Light the Match , 4B40.10

Location:

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Description:

Radiative Heat Transfer, locally known as Light the Match.

Two large parabolic reflectors, 12 inches in diameter, one with a "white tipped" stick match at it's focus and the other with a nichrome heater element at it's focus. Each reflector has two adjusters on it, one adjusts for height and the other for tilt angle. Both adjusters will be important when it come to aligning the foci of both reflectors.

Equipment

Location

ID Number

Two Parabolic reflectors With Heater

TD, B3, Shelf #1

4B40.10

Spare Heaters

TD, A1, Shelf #2

Match

TD, A1, Shelf #1

Setup:

Alignment of the two parabolic reflectors: Alignment can be tricky and time consuming the further apart you place the two reflectors. 3 meters seems to be the maximum separation with this system.

  1. The set up process might take time, so it would be a good idea to set up the demo beforehand.
  2. Place the parabolic reflector with the heater at one end of the table.
  3. Move the heater in and out of the focus to find the foci. The best way to do this is to put your face in the line of sight of the reflector. When the whole reflector has a red-orange glow and you can feel the heat on your face, you're good to go. The heater is close to the focus point of the reflector. Make sure that the whole reflector has this red-orange glow to it all the way the the receiving reflector. One may have to adjust the reflector’s tilt angle or height to maximize the reflectivity of the heat.
  4. Across the table move the receiving reflector in the line of sight of the transmitted radiation. Again one may have to adjust the reflector’s tilt angle or height to maximize the heat being received.
  5. To find the focus of the match tip to go into. One can use a peace of paper or there finger tip to feel and see the re-focused heat spot. Caution! When using your finger to find the best location for the match, this hot spot is “HOT” and can be painful and burn.
  6. Once the spot has been found, wiggle the match tip into place. One may have to adjust the match’s height and/or distances from the reflector to reach the maximize amount reflectivity of the heat to ignite the match.

Cautions, Warnings, or Safety Concerns:

  1. Try to align really carefully because if they are not aligned appropriately, the match will take time to light.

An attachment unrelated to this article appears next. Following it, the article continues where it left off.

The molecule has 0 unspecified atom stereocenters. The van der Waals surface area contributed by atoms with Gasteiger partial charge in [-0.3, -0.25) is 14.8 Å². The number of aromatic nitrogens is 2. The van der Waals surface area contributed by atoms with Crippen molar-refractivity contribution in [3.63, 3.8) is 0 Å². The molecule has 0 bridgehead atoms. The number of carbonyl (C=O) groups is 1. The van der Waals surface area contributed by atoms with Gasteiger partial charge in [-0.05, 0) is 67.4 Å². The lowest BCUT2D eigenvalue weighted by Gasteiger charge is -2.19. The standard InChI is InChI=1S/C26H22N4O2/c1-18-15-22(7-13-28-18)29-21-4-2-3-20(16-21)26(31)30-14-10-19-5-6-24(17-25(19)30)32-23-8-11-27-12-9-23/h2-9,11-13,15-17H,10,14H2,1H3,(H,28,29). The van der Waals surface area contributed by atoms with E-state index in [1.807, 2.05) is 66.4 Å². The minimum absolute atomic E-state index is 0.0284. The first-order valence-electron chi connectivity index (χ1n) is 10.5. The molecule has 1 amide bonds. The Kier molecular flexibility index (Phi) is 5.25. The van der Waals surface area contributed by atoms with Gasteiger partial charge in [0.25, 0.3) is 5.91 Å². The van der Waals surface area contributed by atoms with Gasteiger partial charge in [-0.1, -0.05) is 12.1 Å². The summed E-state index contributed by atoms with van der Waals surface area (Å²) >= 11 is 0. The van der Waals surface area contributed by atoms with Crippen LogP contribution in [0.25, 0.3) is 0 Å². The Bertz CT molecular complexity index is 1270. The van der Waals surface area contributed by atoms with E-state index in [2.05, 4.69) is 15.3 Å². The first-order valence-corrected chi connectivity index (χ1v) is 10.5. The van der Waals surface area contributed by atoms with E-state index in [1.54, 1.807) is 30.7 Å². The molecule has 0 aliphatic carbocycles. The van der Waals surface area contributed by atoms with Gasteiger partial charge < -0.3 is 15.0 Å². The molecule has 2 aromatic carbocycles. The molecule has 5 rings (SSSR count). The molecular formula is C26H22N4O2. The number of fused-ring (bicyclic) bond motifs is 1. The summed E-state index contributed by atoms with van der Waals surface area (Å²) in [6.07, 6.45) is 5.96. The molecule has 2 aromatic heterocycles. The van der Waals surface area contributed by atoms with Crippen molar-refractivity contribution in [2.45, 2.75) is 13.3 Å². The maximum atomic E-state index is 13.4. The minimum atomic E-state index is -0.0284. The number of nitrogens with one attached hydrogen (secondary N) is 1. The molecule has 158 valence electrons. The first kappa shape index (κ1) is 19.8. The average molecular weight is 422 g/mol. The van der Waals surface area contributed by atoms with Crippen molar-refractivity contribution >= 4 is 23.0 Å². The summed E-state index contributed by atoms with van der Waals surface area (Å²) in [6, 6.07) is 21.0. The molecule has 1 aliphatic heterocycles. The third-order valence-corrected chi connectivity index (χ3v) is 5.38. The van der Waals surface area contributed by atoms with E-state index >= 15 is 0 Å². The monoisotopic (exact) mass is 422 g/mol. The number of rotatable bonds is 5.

2. Beware of the heater.
  3. When using your finger to find the best location for the match, this hot spot is “HOT” and can be painful and even burn.

Demonstration:

This demonstration shows radiative heat transfer, heat energy or infrared radiation, which can be focused and then transmitted much the same way as light and sound waves can. After setup, you just need to plug the heater into an outlet and wait. Now you can try placing the piece of paper or metal in to the path of the radiation so that the students can see how the light is being reflected off of the first mirror. It helps them to see that infrared waved, or heat, acts just like visible light, even though they cannot see it. Another thing to show students in this demo is that although they may not be able see the infrared radiation, they can certainly feel it. Ask for a volunteer to hold up their hand in the direct path of the light reflecting off the first mirror. Don't worry, the students won't burn themselves, but they will be able to feel the increase in temperature caused by the light waves. After you put the match on the focal point of the receiving reflector, and then just wait. The wait time depends on how close the reflectors are to each other. The further apart the reflectors the longer the time will be. The match will flare up and catch on fire due to the radiative heat being transmitted from one focus to the another focus and the infrared heat builds up to the ignition point of the match. You can repeat this several times for effect. Usually any kind of flame or explosion will immediately captivate your audience.

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References:

  1. Demo to do with kids

  2. cmb.physics

  3. The Source for the large parabolic reflectors used here

Heat and the First Law

Demonstrations

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